Community Blog A Detailed Explanation of Asynchronous Tasks | Learn How Serverless Task Solves Problems in Task Scheduling and Observability

A Detailed Explanation of Asynchronous Tasks | Learn How Serverless Task Solves Problems in Task Scheduling and Observability

This article dives deeper into asynchronous tasks in Function Compute and introduces scheduling solutions for asynchronous tasks and the function supported by the system in terms of observability.

By Jianyi (Senior Development Engineer of Alibaba Cloud Serverless)

In the previous article entitled Detailed Asynchronous Tasks: Task Status and Lifecycle Management, I introduced the status management of the task system and how users should query the task status information in real-time according to their needs. This article will go further into asynchronous tasks in Function Compute and introduce scheduling solutions for asynchronous tasks and the function supported by the system in terms of observability.

Task Scheduling

Task scheduling refers to the operations that the system schedules different tasks to appropriate computing resources based on the current load. A perfect scheduling system often needs to balance the requirements of the isolation between tasks with different characteristics and optimal efficiency.

Asynchronous tasks in Function Compute adopt an independent queue model and an automatic load-balancing policy to isolate multiple tenants without affecting processing performance.

Serverless Task: Task Scheduling Model

After a user submits a task, the system converts it into a message and sends it asynchronously to the internal queue. The following figure shows the processing of a message:

Figure 1

The whole system mainly relies on the Scheduler’s consumption and control of queues in terms of multi-tenant isolation and message backlog control in task scheduling. We will allocate an account-level queue for each user in advance, and all asynchronous calls (including task calls) of the user will share the queue.

This model ensures that each user’s asynchronous execution requests (including task calls) are not affected by the call of other users.

However, in some large-scale application scenarios (such as when a user has many functions and the number of calls to each function is large), all asynchronous messages sharing one queue inevitably lead to mutual influence between calls. Some long-tail calls may consume too many resources of the queue, which results in starvation in the execution of other functions.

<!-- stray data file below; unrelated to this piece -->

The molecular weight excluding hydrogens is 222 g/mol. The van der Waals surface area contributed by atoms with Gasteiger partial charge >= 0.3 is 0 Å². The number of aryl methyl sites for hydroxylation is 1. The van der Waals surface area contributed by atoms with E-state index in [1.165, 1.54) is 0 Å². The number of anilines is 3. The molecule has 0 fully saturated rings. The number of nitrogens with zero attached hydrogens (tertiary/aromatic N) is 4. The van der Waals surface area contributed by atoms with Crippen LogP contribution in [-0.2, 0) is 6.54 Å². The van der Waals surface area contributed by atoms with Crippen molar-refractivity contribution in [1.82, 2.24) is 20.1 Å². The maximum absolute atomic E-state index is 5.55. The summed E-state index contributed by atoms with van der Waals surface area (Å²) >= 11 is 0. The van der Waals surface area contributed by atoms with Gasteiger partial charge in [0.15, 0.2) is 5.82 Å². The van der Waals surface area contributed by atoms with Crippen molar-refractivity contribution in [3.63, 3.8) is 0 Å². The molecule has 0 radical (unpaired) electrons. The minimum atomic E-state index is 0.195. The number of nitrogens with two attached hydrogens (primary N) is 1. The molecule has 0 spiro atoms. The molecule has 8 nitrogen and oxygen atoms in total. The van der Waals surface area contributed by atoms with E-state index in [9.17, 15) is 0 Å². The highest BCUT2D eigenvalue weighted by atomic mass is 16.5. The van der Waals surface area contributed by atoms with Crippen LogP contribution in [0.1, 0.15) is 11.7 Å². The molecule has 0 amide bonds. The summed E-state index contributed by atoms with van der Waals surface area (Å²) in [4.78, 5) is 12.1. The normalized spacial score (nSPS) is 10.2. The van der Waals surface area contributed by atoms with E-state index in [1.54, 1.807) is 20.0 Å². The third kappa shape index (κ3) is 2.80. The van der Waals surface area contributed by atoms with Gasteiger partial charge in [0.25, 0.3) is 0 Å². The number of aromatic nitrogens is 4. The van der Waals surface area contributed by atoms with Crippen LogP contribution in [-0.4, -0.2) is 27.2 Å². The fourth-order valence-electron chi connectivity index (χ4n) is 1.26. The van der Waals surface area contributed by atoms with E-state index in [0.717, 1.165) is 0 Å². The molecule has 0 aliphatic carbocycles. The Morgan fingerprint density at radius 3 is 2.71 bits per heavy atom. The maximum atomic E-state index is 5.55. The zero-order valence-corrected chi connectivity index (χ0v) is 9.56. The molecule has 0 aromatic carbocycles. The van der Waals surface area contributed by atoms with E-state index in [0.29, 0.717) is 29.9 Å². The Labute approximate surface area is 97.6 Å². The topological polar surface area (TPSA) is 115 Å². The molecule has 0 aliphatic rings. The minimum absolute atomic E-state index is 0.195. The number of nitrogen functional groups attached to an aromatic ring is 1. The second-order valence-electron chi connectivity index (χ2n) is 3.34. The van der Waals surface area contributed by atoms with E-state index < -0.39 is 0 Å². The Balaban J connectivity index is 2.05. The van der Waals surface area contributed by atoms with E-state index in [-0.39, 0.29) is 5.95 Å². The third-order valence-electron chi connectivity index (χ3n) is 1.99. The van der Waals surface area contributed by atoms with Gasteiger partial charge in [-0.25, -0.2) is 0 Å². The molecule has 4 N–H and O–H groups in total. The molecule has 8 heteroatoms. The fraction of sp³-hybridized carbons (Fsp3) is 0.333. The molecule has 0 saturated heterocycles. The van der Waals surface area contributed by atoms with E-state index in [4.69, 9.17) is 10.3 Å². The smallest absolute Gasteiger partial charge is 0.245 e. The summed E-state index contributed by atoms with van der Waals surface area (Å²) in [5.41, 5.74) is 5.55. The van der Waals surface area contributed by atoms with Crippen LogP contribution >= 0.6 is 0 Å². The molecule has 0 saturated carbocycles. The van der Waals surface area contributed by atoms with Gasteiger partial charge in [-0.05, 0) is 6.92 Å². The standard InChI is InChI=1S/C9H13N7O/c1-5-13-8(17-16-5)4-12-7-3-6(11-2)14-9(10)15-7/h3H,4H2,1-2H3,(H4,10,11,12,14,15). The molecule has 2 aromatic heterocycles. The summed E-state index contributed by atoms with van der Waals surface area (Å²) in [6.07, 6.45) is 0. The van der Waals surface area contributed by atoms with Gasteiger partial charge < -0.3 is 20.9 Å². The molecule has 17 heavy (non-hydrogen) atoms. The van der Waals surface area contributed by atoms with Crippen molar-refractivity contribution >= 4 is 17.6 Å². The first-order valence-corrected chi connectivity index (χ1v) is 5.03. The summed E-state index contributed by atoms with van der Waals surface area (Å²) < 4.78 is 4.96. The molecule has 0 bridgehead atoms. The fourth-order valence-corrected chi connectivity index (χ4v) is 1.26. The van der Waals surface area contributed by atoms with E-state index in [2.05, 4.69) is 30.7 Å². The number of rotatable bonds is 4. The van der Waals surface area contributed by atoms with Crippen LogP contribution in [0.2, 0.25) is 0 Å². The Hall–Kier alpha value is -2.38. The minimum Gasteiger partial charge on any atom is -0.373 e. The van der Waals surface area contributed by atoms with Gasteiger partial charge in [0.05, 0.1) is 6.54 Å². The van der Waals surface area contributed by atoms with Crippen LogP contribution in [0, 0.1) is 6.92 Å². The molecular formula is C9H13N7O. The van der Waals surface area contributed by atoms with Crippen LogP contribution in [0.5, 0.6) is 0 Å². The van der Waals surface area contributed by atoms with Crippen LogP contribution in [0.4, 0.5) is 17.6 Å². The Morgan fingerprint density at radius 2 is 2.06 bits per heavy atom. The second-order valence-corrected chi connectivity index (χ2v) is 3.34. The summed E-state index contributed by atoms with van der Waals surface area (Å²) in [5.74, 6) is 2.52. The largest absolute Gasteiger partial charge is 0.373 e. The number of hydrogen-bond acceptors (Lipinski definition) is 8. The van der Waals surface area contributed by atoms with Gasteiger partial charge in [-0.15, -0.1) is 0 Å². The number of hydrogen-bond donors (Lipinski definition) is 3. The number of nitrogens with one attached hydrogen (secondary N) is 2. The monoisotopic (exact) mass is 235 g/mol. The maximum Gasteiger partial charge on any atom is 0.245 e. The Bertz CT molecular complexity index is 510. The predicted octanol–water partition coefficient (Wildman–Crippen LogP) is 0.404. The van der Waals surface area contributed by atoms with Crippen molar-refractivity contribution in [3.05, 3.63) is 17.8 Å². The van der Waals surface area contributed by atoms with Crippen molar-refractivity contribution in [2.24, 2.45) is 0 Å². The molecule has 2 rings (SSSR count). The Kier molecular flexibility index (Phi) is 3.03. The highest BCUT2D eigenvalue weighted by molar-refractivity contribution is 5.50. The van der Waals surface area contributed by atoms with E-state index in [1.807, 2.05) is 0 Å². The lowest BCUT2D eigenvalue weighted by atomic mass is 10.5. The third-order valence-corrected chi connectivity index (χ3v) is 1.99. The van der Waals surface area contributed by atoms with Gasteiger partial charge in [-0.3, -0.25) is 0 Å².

Function Compute provides queues with finer granularity and queues at the function level to avoid affecting the execution of important functions. A separate queue for each different function can be set to ensure that the consumption of high-priority functions is not affected by the execution of other functions under the same account. The following figure shows the relationship between queues:

Figure 2

Typical Application Scenarios

Let’s assume user A has two different task functions. Task A executes messages one by one due to the limitation of downstream services. Task B is a large concurrent task and expected to be executed as soon as possible.

Tasks A and B share the same user queue in the default mode. Then, the following scenario occurs: Since there is a concurrency limit in Task A, Function Compute controls the dequeue rate of the entire task queue. This leads to the delay in the dequeue of Task B. However, after Task A is executed, Task B gets the opportunity to dequeue. At this time, the concurrency increases. The messages of Task B preempt the resource pool for execution, so it is difficult for task A to dequeue, and even one execution cannot be started for a long time. The result is both A and B are seriously disturbed by each other’s business.